gms | German Medical Science

62nd Annual Meeting of the German Society of Neurosurgery (DGNC)
Joint Meeting with the Polish Society of Neurosurgeons (PNCH)

German Society of Neurosurgery (DGNC)

7 - 11 May 2011, Hamburg

Selective dorsal rhizotomy for the treatment of children with cerebral palsy

Meeting Abstract

  • H. Baechli - Neurochirurgische Klinik, Universitätsklinikum Heidelberg, Heidelberg, Deutschland
  • E. Rutz - Kinderorthopädie, Universitätskinderspital Basel (UKBB), Basel, Schweiz
  • F. Frei - Kinderanästhesie, Universitätskinderspital Basel (UKBB), Basel, Schweiz
  • S.E. Ryhult - Kinderanästhesie, Universitätskinderspital Basel (UKBB), Basel, Schweiz
  • E. Duitmann - Kinderanästhesie, Universitätskinderspital Basel (UKBB), Basel, Schweiz
  • P. Weber - Neuropädiatrie, Universitätskinderspital Basel (UKBB), Basel, Schweiz
  • R. Brunner - Kinderorthopädie, Universitätskinderspital Basel (UKBB), Basel, Schweiz

Deutsche Gesellschaft für Neurochirurgie. Polnische Gesellschaft für Neurochirurgen. 62. Jahrestagung der Deutschen Gesellschaft für Neurochirurgie (DGNC), Joint Meeting mit der Polnischen Gesellschaft für Neurochirurgen (PNCH). Hamburg, 07.-11.05.2011. Düsseldorf: German Medical Science GMS Publishing House; 2011. DocDI.08.08

DOI: 10.3205/11dgnc164, URN: urn:nbn:de:0183-11dgnc1642

Published: April 28, 2011

© 2011 Baechli et al.
This is an Open Access article distributed under the terms of the Creative Commons Attribution License ( You are free: to Share – to copy, distribute and transmit the work, provided the original author and source are credited.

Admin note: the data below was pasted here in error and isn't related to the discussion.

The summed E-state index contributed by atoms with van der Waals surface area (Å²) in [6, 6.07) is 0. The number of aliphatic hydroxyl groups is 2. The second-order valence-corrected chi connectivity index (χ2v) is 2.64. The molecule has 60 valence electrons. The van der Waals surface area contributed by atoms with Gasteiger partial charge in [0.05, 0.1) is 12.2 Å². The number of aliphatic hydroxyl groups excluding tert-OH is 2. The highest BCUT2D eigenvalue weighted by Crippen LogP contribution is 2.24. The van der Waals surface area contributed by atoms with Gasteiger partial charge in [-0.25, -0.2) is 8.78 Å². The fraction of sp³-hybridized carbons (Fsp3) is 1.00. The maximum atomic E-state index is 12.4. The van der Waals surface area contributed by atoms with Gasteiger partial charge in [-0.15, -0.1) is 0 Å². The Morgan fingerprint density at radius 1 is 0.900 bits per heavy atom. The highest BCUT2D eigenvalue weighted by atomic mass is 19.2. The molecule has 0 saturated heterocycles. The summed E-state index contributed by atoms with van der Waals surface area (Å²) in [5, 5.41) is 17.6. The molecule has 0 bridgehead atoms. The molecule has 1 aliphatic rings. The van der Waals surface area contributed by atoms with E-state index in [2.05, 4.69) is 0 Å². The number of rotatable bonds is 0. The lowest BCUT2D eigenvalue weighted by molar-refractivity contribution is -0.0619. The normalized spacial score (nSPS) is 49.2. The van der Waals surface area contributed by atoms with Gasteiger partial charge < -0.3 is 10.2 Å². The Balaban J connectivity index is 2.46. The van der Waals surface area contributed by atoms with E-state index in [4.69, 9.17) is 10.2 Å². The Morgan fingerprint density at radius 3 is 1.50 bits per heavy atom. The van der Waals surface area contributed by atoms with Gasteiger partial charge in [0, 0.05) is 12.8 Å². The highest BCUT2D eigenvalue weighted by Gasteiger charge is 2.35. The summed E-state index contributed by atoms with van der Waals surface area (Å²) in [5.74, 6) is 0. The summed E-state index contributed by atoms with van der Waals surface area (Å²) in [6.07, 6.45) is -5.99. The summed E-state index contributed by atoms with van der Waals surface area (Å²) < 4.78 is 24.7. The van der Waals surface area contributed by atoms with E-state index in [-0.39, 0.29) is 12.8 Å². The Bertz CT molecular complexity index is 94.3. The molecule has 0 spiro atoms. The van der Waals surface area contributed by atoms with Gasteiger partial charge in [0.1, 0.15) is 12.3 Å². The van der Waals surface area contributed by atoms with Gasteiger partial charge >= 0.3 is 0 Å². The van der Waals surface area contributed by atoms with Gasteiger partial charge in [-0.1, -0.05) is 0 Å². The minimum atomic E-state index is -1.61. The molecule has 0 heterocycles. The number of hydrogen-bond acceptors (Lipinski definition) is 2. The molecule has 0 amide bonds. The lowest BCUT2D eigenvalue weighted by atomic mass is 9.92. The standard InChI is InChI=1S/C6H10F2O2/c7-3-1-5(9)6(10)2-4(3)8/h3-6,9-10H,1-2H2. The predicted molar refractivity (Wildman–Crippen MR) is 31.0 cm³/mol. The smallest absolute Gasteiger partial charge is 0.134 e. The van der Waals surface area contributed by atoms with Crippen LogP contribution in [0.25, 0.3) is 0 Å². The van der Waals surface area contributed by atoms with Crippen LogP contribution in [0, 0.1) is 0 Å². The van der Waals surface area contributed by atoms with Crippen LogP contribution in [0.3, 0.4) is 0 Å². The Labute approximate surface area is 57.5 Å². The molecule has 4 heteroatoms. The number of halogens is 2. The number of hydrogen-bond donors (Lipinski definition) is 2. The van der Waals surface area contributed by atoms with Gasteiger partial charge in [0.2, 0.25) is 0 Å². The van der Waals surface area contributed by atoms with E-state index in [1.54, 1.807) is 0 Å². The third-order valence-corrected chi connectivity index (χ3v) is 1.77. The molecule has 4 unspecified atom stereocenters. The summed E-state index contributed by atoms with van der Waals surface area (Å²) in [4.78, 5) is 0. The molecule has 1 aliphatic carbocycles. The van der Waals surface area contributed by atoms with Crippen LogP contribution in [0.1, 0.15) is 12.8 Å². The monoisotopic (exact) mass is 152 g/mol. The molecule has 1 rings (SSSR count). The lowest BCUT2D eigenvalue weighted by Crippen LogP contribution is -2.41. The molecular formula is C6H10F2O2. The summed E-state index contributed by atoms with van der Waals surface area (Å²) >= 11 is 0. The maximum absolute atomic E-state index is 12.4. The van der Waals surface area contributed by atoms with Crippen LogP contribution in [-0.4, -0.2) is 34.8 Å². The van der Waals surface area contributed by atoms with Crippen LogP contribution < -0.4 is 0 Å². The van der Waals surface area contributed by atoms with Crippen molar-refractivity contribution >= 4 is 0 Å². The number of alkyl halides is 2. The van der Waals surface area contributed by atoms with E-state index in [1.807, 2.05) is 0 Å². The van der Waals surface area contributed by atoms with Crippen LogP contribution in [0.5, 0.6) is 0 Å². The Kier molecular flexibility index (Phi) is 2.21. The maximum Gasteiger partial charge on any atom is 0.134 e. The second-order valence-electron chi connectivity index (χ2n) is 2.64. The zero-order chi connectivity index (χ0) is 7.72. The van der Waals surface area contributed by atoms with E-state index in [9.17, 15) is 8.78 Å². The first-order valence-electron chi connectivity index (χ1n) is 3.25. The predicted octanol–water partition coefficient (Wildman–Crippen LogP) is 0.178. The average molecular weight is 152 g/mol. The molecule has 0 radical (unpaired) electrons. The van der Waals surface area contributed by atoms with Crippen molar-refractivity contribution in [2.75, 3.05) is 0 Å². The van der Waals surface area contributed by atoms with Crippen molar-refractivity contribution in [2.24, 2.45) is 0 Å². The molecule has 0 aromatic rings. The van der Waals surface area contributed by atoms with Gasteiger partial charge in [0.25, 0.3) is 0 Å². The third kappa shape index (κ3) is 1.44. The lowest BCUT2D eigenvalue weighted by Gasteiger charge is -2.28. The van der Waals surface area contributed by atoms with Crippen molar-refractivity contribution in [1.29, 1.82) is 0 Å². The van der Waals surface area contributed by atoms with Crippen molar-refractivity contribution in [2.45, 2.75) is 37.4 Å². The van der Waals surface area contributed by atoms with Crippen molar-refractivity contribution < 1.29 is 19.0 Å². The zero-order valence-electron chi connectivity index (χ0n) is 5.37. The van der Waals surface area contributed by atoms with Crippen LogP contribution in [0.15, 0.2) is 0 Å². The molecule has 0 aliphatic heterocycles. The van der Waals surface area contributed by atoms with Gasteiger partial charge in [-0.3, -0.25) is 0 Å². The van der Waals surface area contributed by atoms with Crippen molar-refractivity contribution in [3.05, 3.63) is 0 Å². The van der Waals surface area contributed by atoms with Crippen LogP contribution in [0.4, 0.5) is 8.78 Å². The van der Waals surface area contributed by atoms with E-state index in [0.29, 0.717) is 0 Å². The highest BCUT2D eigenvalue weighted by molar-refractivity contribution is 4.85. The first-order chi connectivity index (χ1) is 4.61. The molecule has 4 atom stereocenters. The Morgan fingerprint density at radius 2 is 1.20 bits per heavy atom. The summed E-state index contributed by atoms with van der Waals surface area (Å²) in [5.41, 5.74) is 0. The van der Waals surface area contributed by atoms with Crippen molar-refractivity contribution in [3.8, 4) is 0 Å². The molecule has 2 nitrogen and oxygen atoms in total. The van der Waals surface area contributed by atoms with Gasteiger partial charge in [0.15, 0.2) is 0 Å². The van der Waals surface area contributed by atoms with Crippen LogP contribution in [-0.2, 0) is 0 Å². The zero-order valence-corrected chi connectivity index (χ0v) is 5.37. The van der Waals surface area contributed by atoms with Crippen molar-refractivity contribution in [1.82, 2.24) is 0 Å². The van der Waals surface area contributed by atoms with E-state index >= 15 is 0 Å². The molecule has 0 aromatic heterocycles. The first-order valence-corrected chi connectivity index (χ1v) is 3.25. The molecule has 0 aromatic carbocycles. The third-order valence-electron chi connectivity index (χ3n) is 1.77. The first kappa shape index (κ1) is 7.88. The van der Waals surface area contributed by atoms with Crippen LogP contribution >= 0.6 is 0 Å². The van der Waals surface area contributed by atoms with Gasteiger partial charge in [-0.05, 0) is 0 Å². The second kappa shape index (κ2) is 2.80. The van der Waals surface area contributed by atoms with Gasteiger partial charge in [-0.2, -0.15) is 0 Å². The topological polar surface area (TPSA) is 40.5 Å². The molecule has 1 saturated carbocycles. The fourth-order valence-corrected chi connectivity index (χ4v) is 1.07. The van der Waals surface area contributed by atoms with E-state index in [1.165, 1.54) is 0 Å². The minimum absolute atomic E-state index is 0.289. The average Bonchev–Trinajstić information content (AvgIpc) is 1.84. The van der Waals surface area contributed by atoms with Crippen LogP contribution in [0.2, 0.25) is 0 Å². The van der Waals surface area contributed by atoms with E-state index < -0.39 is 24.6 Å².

Objective: Children with cerebral palsy may suffer from severe spasticity which reduces their quality of life. There is no consensus guidance on the management of spasticity. Selective dorsal rhizotomy (SDR) with partial cutting of the dorsal roots from L2 to S1 is a therapeutic neurosurgical option. We present patients, who have had SDR and review decision making, changing biomechanics and patient outcomes.

Methods: All patients suffered from spastic diplegia. In cases where the decision to proceed with SDR was unclear, the patients were tested with a temporary intrathecal lumbar catheter with an external baclofen pump. All operations were performed by the same neurosurgeon with a multi-level laminotomy, except for 1 case (one level). The degree of spasticity was graded using the Ashworth Scale and the motor function using the Gross Motor Function Classification System (GMFCS). Biomechanics were examined in our gait laboratory with video analysis, hip, knee and foot kinematics, electromyography (EMG) and gait velocity. Intraoperative spinal cord monitoring was performed. Sensory roots were divided into rootlets which were singly stimulated with rhizotomy hooks at 20 HZ for 1 second with 0.02 msec2 pulses and a current of 10mA. Electrical and clinical muscle contractions were recorded. Rootlets with the greatest abnormalities were cut, whole cutting rate was less than 40 percent. After surgery, all children received intensive physiotherapy.

Results: We included 17 patients aged between 5 and 26 years (mean 11.8 years). GMFCS scores ranged from 2 to 4. 5 of these were tested pre-operatively with an external baclofen pump. Functional improvements were noted in all patients with a decrease in muscle tone and improvements in gait parameters. In addition, increased motor function in the upper limbs was noted. 9 patients had orthopaedic surgery prior to SDR, 5 of whom required further corrections 1 year later.

Conclusions: SDR is an effective procedure for reducing long-lasting severe spasticity. Patient selection is important and requires a multidisciplinary approach. Managing muscle tone and normalizing biomechanics with a combination of neurosurgery and orthopaedic surgery is critical in achieving good results.